Plant bulbs somewhat deeper in climates with warmer summers and somewhat shallower in climates with cooler summers. Deep planting keeps lily bulbs cool when temperatures soar. Deeper planting also encourages the developing stem to send out roots to help stabilize the plant.
A year-round mulch of compost, leaf mold, leaves or commercial types of mulch has a positive effect on your lilies by keeping the soil from drying out, maintaining a more even and cooler soil temperature, providing organic matter for an optimal structure of the soil and reducing weed growth. A 2-4" layer of mulch is ideal. This will also help to prevent bulbs from being heaved out of the ground by alternate freezing and thawing weather.
Lilies like a rich soil. A surface application of Breck's Food for Bulbs and Perennials is recommended each spring just as the lily sprouts begin to emerge and again when the flowers are opening during the summer. Lilies planted in areas of high rainfall or in sandy soil will require more feeding than lilies planted in a rich, clay soil.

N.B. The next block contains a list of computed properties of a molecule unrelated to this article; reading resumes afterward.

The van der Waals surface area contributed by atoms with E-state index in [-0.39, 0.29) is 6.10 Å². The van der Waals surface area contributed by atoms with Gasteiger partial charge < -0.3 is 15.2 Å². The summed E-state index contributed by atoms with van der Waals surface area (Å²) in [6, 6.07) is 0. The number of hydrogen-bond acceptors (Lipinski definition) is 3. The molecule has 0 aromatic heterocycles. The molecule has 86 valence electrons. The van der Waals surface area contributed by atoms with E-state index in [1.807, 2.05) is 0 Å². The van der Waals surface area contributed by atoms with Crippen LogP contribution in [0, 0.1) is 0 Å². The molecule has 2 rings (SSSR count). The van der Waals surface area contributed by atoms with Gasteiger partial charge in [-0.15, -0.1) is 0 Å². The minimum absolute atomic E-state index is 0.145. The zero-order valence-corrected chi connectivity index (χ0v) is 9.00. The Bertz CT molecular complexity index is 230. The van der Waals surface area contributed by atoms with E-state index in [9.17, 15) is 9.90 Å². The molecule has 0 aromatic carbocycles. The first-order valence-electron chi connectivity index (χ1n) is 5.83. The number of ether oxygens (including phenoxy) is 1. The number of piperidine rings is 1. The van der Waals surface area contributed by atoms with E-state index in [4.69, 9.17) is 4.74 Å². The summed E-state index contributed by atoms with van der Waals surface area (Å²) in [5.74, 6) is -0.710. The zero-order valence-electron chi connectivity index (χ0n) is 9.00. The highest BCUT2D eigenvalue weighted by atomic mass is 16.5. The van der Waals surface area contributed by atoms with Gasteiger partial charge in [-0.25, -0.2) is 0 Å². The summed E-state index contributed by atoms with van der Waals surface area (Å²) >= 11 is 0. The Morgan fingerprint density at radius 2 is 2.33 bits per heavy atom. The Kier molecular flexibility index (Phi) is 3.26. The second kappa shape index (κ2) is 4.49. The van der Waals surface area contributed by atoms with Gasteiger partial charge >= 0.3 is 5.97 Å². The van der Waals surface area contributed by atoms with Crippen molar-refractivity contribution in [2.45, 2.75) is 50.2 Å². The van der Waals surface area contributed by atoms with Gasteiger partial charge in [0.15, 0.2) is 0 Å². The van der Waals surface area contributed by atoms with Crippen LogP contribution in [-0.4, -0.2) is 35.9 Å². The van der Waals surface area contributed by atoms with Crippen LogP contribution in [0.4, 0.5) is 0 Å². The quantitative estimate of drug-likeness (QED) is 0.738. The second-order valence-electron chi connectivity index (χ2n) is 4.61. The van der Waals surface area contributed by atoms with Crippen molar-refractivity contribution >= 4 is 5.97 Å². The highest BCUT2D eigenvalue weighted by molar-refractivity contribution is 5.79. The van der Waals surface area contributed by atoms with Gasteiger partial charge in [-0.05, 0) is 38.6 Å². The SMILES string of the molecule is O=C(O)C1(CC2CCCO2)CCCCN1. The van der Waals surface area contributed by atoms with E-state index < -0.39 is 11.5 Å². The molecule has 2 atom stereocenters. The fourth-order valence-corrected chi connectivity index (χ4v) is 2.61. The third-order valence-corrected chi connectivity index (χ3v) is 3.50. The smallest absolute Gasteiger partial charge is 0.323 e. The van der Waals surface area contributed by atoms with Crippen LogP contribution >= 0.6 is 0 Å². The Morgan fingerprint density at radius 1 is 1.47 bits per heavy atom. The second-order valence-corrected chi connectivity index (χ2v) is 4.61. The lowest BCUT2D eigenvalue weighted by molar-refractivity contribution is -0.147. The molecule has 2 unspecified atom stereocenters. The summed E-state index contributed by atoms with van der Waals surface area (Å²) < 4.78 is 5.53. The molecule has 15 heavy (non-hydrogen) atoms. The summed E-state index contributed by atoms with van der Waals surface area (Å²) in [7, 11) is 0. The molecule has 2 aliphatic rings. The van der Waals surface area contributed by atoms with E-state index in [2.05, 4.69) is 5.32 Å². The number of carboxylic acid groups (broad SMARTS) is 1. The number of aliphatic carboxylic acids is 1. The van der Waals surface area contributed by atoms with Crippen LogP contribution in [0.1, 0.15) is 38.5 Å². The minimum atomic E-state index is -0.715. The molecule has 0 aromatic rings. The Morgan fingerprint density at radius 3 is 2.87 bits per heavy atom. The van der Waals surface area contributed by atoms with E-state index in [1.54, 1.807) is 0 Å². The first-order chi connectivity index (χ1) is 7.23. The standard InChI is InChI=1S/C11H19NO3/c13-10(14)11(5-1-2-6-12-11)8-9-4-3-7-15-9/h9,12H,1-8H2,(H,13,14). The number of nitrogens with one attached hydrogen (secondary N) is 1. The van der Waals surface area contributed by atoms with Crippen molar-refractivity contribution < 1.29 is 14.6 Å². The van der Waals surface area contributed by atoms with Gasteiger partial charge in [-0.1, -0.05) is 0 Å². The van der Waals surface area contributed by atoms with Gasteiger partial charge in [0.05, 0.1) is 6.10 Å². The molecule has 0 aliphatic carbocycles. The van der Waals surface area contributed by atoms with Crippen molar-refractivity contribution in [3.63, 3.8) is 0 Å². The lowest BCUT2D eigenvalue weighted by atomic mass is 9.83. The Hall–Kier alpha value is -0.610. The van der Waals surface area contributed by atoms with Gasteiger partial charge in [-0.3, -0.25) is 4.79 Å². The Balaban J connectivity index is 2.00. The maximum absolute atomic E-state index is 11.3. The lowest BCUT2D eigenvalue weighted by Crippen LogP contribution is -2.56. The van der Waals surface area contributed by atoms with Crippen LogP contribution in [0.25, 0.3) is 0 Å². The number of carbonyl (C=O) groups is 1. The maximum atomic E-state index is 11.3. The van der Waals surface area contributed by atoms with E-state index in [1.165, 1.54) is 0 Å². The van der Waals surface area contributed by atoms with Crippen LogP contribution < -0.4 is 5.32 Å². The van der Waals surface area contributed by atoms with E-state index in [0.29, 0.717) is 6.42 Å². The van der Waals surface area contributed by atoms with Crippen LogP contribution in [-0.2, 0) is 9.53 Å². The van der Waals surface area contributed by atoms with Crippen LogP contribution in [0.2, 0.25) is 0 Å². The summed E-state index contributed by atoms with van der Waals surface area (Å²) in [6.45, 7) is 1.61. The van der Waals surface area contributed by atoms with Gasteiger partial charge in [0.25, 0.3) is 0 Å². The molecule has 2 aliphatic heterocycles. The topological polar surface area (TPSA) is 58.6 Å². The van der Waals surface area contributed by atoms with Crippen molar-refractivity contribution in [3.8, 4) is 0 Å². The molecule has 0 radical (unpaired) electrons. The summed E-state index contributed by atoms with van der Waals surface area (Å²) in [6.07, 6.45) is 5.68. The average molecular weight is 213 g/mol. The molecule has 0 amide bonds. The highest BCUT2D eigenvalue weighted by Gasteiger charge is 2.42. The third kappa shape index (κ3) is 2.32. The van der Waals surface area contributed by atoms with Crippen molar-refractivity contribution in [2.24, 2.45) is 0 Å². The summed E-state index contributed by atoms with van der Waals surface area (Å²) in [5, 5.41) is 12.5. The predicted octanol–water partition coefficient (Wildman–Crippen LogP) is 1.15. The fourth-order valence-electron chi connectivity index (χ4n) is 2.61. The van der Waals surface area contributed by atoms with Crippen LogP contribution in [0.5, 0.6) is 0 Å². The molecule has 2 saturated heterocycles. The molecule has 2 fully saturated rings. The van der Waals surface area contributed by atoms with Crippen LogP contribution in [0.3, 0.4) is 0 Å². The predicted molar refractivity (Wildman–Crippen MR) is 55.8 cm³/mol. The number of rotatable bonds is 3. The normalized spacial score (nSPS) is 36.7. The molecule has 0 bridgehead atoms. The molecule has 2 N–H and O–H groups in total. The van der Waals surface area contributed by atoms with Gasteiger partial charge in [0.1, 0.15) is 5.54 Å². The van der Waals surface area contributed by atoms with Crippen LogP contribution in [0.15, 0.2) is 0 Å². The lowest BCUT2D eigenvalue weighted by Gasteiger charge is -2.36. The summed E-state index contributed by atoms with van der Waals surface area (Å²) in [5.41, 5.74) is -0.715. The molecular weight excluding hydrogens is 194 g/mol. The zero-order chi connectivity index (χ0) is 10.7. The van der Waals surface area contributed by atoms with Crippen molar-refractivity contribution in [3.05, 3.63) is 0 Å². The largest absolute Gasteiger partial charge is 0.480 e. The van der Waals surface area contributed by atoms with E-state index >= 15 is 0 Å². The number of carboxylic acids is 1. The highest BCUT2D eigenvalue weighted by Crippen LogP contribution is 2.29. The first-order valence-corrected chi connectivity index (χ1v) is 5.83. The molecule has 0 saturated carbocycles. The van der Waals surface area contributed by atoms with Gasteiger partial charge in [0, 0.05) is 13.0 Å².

If natural rainfall is less than about 1" per week, additional watering is recommended.
After flowering you can remove the spent flowers. This will prevent the forming of seed pods, which takes away energy from the bulb. The more energy the bulb has, the more flowers you will have next year. It is very important NOT to remove the foliage until it has turned yellow. The foliage is needed for the bulb to build energy for next year. See our topic 'For cut flowers' below if you want to pick flowers for bouquets.
Lilies in containers